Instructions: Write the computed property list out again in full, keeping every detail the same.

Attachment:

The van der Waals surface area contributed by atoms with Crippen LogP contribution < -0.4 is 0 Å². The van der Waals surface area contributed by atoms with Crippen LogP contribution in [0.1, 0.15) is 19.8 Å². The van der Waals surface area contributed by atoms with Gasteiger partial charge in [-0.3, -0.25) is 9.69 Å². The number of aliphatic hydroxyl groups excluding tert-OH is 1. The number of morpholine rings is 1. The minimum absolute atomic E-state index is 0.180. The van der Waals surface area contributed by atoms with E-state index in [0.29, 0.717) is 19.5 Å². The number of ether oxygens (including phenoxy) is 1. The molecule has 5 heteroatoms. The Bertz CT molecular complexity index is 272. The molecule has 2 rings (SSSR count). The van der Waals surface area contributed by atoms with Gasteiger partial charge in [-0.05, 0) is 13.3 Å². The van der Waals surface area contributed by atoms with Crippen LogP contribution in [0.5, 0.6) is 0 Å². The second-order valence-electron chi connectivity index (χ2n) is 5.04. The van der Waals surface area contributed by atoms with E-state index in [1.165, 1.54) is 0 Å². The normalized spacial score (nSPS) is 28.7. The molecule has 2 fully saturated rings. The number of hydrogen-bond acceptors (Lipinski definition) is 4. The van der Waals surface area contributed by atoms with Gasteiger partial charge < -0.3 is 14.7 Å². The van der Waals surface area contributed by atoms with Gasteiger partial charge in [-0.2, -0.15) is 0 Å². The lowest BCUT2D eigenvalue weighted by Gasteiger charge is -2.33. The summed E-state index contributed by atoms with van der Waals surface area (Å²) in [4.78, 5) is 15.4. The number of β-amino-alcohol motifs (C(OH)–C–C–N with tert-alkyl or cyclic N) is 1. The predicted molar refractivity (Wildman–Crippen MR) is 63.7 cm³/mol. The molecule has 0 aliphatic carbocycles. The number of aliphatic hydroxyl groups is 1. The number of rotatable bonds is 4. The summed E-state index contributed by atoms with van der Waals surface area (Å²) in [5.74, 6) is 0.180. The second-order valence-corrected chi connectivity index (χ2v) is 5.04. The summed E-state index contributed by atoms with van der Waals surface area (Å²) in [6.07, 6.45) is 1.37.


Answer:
The van der Waals surface area contributed by atoms with Crippen LogP contribution < -0.4 is 0 Å². The van der Waals surface area contributed by atoms with Crippen LogP contribution in [0.1, 0.15) is 19.8 Å². The van der Waals surface area contributed by atoms with Gasteiger partial charge in [-0.3, -0.25) is 9.69 Å². The number of aliphatic hydroxyl groups excluding tert-OH is 1. The number of morpholine rings is 1. The minimum absolute atomic E-state index is 0.180. The van der Waals surface area contributed by atoms with E-state index in [0.29, 0.717) is 19.5 Å². The number of ether oxygens (including phenoxy) is 1. The molecule has 5 heteroatoms. The Bertz CT molecular complexity index is 272. The molecule has 2 rings (SSSR count). The van der Waals surface area contributed by atoms with Gasteiger partial charge in [-0.05, 0) is 13.3 Å². The van der Waals surface area contributed by atoms with Crippen LogP contribution in [0.5, 0.6) is 0 Å². The second-order valence-electron chi connectivity index (χ2n) is 5.04. The van der Waals surface area contributed by atoms with E-state index in [1.165, 1.54) is 0 Å². The normalized spacial score (nSPS) is 28.7. The molecule has 2 fully saturated rings. The number of hydrogen-bond acceptors (Lipinski definition) is 4. The van der Waals surface area contributed by atoms with Gasteiger partial charge < -0.3 is 14.7 Å². The van der Waals surface area contributed by atoms with Gasteiger partial charge in [-0.2, -0.15) is 0 Å². The lowest BCUT2D eigenvalue weighted by Gasteiger charge is -2.33. The summed E-state index contributed by atoms with van der Waals surface area (Å²) in [4.78, 5) is 15.4. The number of β-amino-alcohol motifs (C(OH)–C–C–N with tert-alkyl or cyclic N) is 1. The predicted molar refractivity (Wildman–Crippen MR) is 63.7 cm³/mol. The molecule has 0 aliphatic carbocycles. The number of aliphatic hydroxyl groups is 1. The number of rotatable bonds is 4. The summed E-state index contributed by atoms with van der Waals surface area (Å²) in [5.74, 6) is 0.180. The second-order valence-corrected chi connectivity index (χ2v) is 5.04. The summed E-state index contributed by atoms with van der Waals surface area (Å²) in [6.07, 6.45) is 1.37.